When it comes to issues with family or children, knowledge of child law is absolutely essential.

At Optimal Solicitors, we cover legal issues that may arise following relationship breakdowns as well as Local Authority intervention and child protection issues. These laws are principally governed by the Children Act 1989.

 The 1989 Act covers both private and public law relating to the care and upbringing of children. It also covers provisional services available to children and their families. Family law can present many challenges, the most significant of which is parental responsibility.



S.3(1) of the Children Act 1989 governs all the rights, duties, responsibility, and authority which a parent lawfully has in relation to a child and his/her property:

Parental responsibility covers circumstances such as:

  • The right to decide matters such as choosing a child’s school.
  • The right to decide the child’s religious education, to the extent that, as a parent with parental responsibility, you could request a child is excluded from religious prayers at a school or other educational institution.
  • The right to make decisions on medical treatment. Children who are aged 16 or over can consent to any medical treatment themselves. In most cases, children below the age of 16 would require the consent of those with parental responsibility. However, in life threatening circumstances, consent may not be required, even from those with parental responsibility.

It’s important to remember that parental responsibility is not limited to these three factors above. There are a variety of rights which can be exercised by parents with parental responsibility.

Being the biological parent does not always mean you have parental responsibility. For example, a child’s mother would have parental responsibility automatically, but she would lose this if the child were legally adopted.

As per S.2 (1) of the Children Act 1989, if a child’s parents are married, the father will also have parental responsibility. This would continue even after divorce.

However, if the child’s parents are not legally married to each other at the time of the birth, then the father would not have automatic parental responsibility, unless in the following circumstances:

  1. His name is on the birth certificate;
  2. By making a parental responsibility agreement with the child’s mother;
  3. If a parental responsibility order is made by the Court under S.4(1) Children Act 1989;
  4. By marrying the child’s mother.

There are other ways in which individuals other than parents can apply for parental responsibility.


Child law can also assist you in domestic and family situations such as contact order and residence orders. These are known as ‘Section 8’ orders.

Until 22nd April 2014, these existed individually as contact, specific issue order and residence orders. These have now grouped and are classed as ‘child arrangements orders’.

  • A contact order would allow the person living with the child to decide who the child could visit, contact or stay with, as named in the order.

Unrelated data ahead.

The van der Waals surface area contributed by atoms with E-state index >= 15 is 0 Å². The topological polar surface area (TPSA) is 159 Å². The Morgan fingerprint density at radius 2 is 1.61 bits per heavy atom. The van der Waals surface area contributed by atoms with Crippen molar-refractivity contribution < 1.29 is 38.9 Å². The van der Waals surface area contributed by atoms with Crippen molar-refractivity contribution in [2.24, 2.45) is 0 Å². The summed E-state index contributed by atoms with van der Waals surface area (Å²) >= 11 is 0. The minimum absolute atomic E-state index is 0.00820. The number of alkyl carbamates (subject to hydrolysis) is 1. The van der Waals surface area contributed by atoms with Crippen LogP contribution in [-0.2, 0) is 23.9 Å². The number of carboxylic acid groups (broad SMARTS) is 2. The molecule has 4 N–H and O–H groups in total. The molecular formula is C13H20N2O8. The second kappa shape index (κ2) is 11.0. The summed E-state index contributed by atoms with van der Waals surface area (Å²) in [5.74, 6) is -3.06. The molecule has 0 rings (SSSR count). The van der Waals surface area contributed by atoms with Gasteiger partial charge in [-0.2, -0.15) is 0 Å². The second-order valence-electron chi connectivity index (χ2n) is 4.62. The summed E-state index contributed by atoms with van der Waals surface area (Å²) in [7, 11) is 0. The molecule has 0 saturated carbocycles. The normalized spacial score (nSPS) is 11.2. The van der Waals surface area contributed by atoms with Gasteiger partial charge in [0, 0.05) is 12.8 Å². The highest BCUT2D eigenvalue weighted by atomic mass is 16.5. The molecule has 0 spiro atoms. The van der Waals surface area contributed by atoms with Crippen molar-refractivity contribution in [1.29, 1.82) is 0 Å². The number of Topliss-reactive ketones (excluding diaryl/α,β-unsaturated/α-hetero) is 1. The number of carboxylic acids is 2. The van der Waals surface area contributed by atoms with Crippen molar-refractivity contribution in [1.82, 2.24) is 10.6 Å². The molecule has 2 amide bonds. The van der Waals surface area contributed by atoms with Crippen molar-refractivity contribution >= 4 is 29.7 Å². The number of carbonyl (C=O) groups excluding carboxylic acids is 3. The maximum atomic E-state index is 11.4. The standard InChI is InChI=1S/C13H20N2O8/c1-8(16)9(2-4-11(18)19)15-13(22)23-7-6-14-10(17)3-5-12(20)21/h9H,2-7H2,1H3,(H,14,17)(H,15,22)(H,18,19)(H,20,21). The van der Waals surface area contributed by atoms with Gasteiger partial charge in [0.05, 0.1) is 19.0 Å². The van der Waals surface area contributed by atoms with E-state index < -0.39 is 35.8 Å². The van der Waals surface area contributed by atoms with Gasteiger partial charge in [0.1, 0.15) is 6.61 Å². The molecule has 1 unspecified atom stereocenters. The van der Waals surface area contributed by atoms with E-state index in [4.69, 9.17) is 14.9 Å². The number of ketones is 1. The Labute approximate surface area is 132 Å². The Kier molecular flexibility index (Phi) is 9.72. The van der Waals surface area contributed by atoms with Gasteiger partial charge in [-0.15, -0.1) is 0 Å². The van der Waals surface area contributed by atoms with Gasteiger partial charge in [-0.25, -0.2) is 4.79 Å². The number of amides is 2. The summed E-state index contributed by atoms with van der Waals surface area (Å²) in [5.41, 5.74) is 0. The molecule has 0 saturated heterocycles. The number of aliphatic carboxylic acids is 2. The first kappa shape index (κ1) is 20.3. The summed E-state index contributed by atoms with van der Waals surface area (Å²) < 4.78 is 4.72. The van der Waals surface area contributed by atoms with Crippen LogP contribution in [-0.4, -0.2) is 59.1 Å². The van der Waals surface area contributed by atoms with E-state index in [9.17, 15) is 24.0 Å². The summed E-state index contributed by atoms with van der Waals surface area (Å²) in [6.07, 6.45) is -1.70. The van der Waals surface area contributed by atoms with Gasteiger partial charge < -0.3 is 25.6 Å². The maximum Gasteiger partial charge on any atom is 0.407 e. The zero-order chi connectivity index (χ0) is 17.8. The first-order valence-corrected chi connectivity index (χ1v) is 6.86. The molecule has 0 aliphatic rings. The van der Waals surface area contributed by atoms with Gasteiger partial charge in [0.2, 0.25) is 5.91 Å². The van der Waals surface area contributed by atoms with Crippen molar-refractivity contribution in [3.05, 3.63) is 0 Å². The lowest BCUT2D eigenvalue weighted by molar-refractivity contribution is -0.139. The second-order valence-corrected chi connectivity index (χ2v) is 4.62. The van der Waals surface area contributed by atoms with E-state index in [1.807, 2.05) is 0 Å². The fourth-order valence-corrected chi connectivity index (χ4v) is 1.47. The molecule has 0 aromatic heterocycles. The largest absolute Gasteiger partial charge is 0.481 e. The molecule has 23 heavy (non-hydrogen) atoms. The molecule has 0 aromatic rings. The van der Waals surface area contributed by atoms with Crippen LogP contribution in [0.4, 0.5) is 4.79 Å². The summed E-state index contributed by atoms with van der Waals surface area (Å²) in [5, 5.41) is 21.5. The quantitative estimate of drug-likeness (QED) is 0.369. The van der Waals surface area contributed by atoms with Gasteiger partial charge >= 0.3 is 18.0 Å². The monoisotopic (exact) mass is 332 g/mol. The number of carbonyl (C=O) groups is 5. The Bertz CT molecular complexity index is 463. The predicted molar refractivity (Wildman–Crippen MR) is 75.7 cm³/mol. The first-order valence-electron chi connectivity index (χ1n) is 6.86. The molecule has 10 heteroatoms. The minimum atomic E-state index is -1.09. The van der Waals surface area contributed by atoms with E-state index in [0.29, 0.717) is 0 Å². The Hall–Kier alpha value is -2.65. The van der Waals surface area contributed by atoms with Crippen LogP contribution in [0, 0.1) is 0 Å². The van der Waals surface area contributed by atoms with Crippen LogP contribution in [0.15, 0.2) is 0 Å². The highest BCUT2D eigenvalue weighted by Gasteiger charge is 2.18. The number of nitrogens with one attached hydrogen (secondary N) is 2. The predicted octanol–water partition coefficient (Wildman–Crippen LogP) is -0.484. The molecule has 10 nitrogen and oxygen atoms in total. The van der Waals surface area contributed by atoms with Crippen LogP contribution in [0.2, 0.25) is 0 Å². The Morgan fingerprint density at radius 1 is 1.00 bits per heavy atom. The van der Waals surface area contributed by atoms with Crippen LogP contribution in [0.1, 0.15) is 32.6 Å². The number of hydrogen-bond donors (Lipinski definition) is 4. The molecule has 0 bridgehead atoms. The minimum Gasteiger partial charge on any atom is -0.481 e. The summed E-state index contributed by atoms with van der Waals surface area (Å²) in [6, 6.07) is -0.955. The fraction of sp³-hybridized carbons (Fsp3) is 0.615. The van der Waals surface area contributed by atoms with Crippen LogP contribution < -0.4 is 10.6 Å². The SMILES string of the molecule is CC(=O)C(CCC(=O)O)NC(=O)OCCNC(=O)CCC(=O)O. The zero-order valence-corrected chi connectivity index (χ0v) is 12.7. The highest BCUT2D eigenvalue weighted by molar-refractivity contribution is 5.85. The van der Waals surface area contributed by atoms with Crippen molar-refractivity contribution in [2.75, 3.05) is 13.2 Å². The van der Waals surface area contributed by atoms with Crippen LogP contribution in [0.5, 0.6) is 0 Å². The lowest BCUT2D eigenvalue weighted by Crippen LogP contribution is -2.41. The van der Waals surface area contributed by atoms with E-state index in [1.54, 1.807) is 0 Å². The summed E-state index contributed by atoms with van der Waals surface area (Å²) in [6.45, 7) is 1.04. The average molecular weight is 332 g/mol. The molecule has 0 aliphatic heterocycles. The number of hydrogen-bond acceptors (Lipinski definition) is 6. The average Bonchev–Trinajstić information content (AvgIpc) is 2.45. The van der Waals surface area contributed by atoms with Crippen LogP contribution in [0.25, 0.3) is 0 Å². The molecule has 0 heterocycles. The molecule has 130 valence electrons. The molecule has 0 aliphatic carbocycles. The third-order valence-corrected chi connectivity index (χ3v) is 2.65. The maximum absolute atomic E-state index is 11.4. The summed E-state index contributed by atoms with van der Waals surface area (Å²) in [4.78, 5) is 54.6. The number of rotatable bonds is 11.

• A residence order would decide which person the child would live with. This was and is still beneficial, particularly if you’re in difficult circumstances.

Overall, child arrangement orders can deal with a range of scenarios that you may come across. For example you might have a specific issue that has arisen in connection with the parental responsibility for a child.

This would cover disputes over common issues such as which school the child should go to, or which religion they should follow, or whether they should receive a particular form of medical treatment.



Section 8 orders (other than child arrangements orders, specifying living circumstances) normally last until the child reaches the age of 16. They will only go beyond this in exceptional circumstances (S.9(7) of the Children’s Act 1989). This may extend up to the age of 18 years old.

In circumstances where your former spouse may refuse to follow an existing court order, or if you wish to modify your current child support plan, you can reach out for support by discussing the issue with an experienced family solicitor. A family solicitor can represent you and make sure your children’s best interests remain a central focal point in all court proceedings.

As child law exists for assistance, guidance, and protection, there are strong considerations given to child welfare. This includes a child’s physical, intellectual, emotional and social welfare.

In circumstances where there is no obvious or direct conflict between separated parents, there should be arrangements for children to remain in contact with a ‘left-behind’ parent and extended family. These should have a solid legal foundation that will be recognised by the legal systems of all relevant countries and legislation. They would empower you and perhaps even give you recognised rights to have contact with your child.

A key element of this is your freedom to voice your opinion, whatever your relationship with the child. However, this does not necessarily guarantee you the automatic right for this. Depending on your role, you may need to ask for leave. Either way, we can assist you with this to get the most positive outcome possible.



Our child(ren)’s law solicitors have extensive knowledge and experience. We can assist you in:

  • Child living arrangements
  • Child arrangement orders
  • Parental responsibility orders or agreements
  • Prohibited step orders
  • Emergency orders
  • Special issues orders.

Whatever the situation, your child(ren)’s best interests should be at the forefront of any decision. We aim to make the process as easy for you as possible

We can assist you regarding your children and advise you on the procedures available. For additional information on child-related matters, please contact a member of our family law team on 0161 250 7771 or drop us an enquiry using our online contact form.